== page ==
Viet Nam News
THỪA THIÊN- HUẾ — Huế residents voiced their anger after the tomb of a king’s wife was razed during construction of a parking lot near the mausoleums of emperors Tự Đức and Đồng Khánh.
On Thursday, residents living in Thủy Xuân Commune in central Thừa Thiên- Huế Province and near the mausoleums attempted to stop a bulldozer that was tearing down a royal tomb, but the driver ignored the villagers and razed the tomb.
Trần Duy Quý, a local resident who attempted to stop the destruction of the 50sq.m tomb, believed it was a royal tomb because of its size, structure and its domed gate. Other residents said the tomb was ancient and located amidst tombs of other wives from the Nguyễn Dynasty (1802-1945)’s fourth king – Tự Đức.
According to researchers, among the many wives of a king, only the beloved wives of the king were buried near his resting place.
At that time, people believed the tomb of a king’s wife had been razed. However, Phan Thanh Hải, director of Huế Monuments Conservation Centre, the local government’s body that manages heritage sites related to the Nguyễn Dynasty in the former imperial capital city, denied that a tomb had been destroyed.
Hải told Việt Nam News that his staff had conducted “careful research” in 2013, and they noted that there were a tomb designated for Học Phi, a wife of King Tự Đức, as well as another common tomb for 15 other wives of the king.
After news of the tomb being destroyed was revealed, the bulldozing was stopped for the day to allow for an investigation by a team that includes members of the Nguyễn Family committee, who are descendants of the Nguyễn Dynasty, and staff of Chuỗi Giá Trị Limited Company, the investor in the parking lot.
They used excavators to help find a tombstone, which includes written information identifying the person buried in the tomb. Two days later, on Saturday, a stele was found and it helped confirm the razed tomb belonged to a king’s wife.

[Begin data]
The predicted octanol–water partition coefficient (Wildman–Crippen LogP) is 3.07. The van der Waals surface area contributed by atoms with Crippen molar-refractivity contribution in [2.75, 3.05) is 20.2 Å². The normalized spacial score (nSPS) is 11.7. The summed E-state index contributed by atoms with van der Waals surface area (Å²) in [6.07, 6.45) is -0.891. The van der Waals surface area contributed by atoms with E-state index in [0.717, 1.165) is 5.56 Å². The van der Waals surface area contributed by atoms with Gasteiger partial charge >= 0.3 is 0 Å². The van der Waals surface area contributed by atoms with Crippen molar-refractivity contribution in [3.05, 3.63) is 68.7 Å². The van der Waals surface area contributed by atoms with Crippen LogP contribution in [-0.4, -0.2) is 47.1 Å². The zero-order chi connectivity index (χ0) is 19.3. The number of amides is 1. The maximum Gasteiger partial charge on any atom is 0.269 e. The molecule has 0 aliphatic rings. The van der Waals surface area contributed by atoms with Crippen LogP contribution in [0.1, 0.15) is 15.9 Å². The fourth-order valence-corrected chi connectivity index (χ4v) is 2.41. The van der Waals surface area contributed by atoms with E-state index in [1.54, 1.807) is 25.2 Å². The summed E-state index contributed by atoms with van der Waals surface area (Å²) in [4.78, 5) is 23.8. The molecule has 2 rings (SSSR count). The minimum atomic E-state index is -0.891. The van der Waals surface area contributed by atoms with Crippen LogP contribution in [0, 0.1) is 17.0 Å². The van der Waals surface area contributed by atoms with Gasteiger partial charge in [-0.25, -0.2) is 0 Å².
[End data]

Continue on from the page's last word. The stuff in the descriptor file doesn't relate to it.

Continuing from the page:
After the discovery of the stele, members of the Nguyễn Family committee across the country and abroad were furious and demanded an answer from local culture authorities.
“The tomb is located outside the authorized zone managed by the centre,” said Hải of the conservation centre. He confirmed that responsibility belonged to the local Department of Culture and Sports, but failed to explain the destruction of an ancient building located amidst other royal sites that the centre managed.
The company that performed the bulldozing said the city’s land management bureau had told them the site was ‘clean’. Before that, several tombs containing local people were removed during the clearance of the site.
However local residents questioned why the bulldozer’s operator did not stop when residents asked him to and demanded that a criminal case be opened.
“It is a crime and a violation of Vietnamese ethics codes and laws,” said Ngô Hữu Lợi, a local resident. Damaging and destroying graves is a violation of Vietnamese laws.
The proposed parking lot is 17,000sq. m wide, with an estimated capacity to hold 100 cars and 120 motorbikes at the same time. The company has razed a hill as part of the construction work.
King Tự Đức had 104 wives. The woman buried in the bulldozed tomb is believed to be among wives of the 9th rank of the emperors. — VNS